Most VPs of Sales tend to worry about things like increasing their average deal size, improving their win rates, and ramping up new sales team members as fast as possible to “full sales productivity”. They’re concerned with other things like the cost of the sale, the amount of sales opportunities that end up in no decision mode and the average sales cycle length.
Really smart VPs of Sales strive for the “frictionless” sales process. In fact they obsess over achieving that ideal sales state and are constantly tinkering and refining in an effort to achieve it. The irony is that in this era of the Buyer’s Journey and the customer being in control, you’d think more sales teams would care about how the buying experience is for their customers and constantly try to improve it.
Why are many sales teams so self-unaware when it comes to the experience that they are delivering to their customers during their buying journey? This requires an entirely different mind set than conducting a win loss analysis. It means that you have to be entirely selfless and place yourself in the buyer’s shoes. You have to genuinely care about their buying experience. It’s not about the revenue or profits or lifetime value the customer brings to the table, it’s about delivering a great customer experience and it starts with their experience with your sales team.
Have you ever asked your new customers what their experience was working with you during their buying journey? How did the experience that your sales team provided differ from the experience that your competitor’s sales team provided? How did the experience differ from that customer’s best in class sales experiences? We are all consumers and buyers of different products and services in our lives. From buying a new car to a new house to a dining experience at a new restaurant in town, we all have ample personal buying experiences to draw from.
Think about the things that you control as a sales organization and how you can make it “easy” to do business with you. Here are just a few examples:
- Pricing – Is your pricing simple to understand or do you need a proprietary algorithm to explain it? Is it transparent and consistent? Meaning that I should get the same price no matter when I ask for pricing or who from your company gives it to me. When a customer asks for pricing and your sales rep seems reluctant to provide it, then you’ve failed miserably at removing friction from the sales process and buying experience. Pricing can be a painless, simple discussion or you can set off warning bells in your customer’s head….it’s all up to you.
- Contract/Agreement/SLA – It’s 2016 and we’re mostly selling SaaS applications or hosted software solutions today. Does your Licensing Agreement reflect that or are you stuck in anachronistic onerous, complex and lengthy Contract mode? Think click through Agreement or SLA that doesn’t require legal expense or review. If you’re SLA isn’t a 2 page click through, then you’re introducing friction into the buying experience.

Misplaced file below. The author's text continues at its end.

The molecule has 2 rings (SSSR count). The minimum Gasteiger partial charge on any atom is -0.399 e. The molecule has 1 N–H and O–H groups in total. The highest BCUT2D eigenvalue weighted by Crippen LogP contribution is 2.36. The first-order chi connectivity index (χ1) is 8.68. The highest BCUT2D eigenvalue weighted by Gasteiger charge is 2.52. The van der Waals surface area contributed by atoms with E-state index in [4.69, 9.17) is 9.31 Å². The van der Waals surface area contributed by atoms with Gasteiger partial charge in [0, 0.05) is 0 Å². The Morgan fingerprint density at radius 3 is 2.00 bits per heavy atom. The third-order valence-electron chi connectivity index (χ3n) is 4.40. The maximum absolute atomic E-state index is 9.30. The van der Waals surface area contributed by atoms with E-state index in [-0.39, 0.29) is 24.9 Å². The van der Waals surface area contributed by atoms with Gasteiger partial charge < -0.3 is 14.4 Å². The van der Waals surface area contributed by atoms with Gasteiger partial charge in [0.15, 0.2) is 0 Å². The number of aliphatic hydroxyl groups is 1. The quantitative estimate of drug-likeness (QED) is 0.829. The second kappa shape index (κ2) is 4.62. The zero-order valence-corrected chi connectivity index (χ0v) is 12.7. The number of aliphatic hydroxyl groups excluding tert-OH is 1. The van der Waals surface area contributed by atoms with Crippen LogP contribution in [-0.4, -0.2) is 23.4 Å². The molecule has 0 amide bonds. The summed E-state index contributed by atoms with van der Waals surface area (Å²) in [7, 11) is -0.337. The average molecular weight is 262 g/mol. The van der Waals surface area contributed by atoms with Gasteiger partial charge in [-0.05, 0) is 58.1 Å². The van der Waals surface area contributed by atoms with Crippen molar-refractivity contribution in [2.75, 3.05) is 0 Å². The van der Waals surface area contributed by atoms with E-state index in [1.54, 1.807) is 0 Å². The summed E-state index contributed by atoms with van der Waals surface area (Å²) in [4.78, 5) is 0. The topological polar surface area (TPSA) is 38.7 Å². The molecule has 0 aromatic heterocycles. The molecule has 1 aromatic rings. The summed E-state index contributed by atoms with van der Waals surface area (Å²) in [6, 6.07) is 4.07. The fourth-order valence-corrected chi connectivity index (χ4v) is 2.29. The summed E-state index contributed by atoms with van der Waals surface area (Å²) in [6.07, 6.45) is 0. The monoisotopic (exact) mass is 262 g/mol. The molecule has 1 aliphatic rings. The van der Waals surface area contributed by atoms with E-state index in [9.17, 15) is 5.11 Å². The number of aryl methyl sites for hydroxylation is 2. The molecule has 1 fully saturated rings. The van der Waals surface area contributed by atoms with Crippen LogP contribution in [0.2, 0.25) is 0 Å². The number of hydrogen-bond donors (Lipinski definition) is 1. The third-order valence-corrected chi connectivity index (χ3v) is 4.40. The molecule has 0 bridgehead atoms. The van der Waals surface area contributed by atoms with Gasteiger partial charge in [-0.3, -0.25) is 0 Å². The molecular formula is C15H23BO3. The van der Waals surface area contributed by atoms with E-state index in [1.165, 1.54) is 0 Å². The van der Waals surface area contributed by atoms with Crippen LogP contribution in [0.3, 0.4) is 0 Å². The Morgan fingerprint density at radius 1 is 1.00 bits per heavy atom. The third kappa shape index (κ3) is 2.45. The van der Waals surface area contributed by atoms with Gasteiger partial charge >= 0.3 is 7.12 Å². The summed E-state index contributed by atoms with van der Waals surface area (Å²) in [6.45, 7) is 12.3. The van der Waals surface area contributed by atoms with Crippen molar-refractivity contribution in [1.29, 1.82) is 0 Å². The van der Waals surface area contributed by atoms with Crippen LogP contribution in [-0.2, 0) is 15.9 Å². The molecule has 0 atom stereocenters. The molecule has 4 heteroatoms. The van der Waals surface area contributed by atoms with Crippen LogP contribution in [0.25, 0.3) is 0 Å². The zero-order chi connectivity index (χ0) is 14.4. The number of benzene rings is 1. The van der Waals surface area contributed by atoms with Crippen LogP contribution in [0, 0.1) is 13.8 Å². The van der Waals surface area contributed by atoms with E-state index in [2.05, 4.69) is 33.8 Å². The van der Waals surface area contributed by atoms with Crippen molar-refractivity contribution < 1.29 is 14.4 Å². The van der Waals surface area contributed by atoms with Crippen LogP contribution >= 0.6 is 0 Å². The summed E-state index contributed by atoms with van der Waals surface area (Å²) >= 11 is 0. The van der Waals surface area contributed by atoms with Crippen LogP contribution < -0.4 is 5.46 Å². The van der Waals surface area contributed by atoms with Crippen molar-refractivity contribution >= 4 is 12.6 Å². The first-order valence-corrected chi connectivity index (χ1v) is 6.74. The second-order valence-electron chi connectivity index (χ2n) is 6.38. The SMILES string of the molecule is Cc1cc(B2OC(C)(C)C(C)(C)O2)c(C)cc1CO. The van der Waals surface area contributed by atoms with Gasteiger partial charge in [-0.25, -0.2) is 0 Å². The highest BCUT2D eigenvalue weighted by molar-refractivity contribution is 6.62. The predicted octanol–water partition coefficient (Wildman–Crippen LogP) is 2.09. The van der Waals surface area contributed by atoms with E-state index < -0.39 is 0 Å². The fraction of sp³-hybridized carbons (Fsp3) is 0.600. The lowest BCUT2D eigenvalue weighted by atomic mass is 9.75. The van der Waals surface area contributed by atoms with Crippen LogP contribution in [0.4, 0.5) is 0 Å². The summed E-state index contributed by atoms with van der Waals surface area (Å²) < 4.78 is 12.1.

- Self Service Buying Experience – What parts of your customer’s buying experience can they control and evaluate by themselves without your involvement? The more that you can automate the entire buying experience, the better alignment that you’ll have with today’s buyers. Ease of use is always important and that starts with the sales interactions. How easy is it for the buyer to get what they want in order to make an informed buying decision? Can they try your product or service for free on their own when they want?
I was riffing on this frictionless sales process last week with a long time enterprise software sales colleague. We’re both huge fans of the sitcom Seinfeld and were referencing the episode where Susan (George’s fiancée) died when licking envelopes to send out their wedding invitations. It turns out that George went cheap and bought the envelopes that required licking instead of the self-adhesive envelopes, which were more expensive. Well, the envelopes Susan was licking and sending out wedding invitations had a toxic glue in the area that she was licking. One or two envelopes licked by Susan would have been harmless, just left a bad taste in her mouth. But licking 200 envelopes in one sitting proved to be fatal and killed Susan (https://en.wikipedia.org/wiki/The_Invitations).
My questions to you are: What “toxic glue” are you introducing into your customer’s buying experience? When will you remove all of them (i.e., the inertia) to prevent killing any more deals or customers like Susan in Seinfeld?